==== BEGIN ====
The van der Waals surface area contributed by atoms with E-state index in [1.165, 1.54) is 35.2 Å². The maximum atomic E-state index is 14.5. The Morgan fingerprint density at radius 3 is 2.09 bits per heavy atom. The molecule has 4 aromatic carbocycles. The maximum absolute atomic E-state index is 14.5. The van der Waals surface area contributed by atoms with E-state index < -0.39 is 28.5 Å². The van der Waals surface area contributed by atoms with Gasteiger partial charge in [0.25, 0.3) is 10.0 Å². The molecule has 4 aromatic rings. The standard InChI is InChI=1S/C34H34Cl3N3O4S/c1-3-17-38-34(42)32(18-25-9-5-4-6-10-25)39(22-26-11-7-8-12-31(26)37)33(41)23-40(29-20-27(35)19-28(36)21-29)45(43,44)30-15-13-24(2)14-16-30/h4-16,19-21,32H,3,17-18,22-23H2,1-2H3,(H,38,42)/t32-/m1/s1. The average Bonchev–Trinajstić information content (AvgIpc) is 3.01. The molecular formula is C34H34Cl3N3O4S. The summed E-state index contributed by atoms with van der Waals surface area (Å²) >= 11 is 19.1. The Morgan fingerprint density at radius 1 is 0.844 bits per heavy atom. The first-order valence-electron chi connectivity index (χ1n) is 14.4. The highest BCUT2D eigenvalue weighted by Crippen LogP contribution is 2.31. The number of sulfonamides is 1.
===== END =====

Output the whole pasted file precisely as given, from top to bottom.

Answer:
The van der Waals surface area contributed by atoms with E-state index in [1.165, 1.54) is 35.2 Å². The maximum atomic E-state index is 14.5. The Morgan fingerprint density at radius 3 is 2.09 bits per heavy atom. The molecule has 4 aromatic carbocycles. The maximum absolute atomic E-state index is 14.5. The van der Waals surface area contributed by atoms with E-state index < -0.39 is 28.5 Å². The van der Waals surface area contributed by atoms with Gasteiger partial charge in [0.25, 0.3) is 10.0 Å². The molecule has 4 aromatic rings. The standard InChI is InChI=1S/C34H34Cl3N3O4S/c1-3-17-38-34(42)32(18-25-9-5-4-6-10-25)39(22-26-11-7-8-12-31(26)37)33(41)23-40(29-20-27(35)19-28(36)21-29)45(43,44)30-15-13-24(2)14-16-30/h4-16,19-21,32H,3,17-18,22-23H2,1-2H3,(H,38,42)/t32-/m1/s1. The average Bonchev–Trinajstić information content (AvgIpc) is 3.01. The molecular formula is C34H34Cl3N3O4S. The summed E-state index contributed by atoms with van der Waals surface area (Å²) >= 11 is 19.1. The Morgan fingerprint density at radius 1 is 0.844 bits per heavy atom. The first-order valence-electron chi connectivity index (χ1n) is 14.4. The highest BCUT2D eigenvalue weighted by Crippen LogP contribution is 2.31. The number of sulfonamides is 1.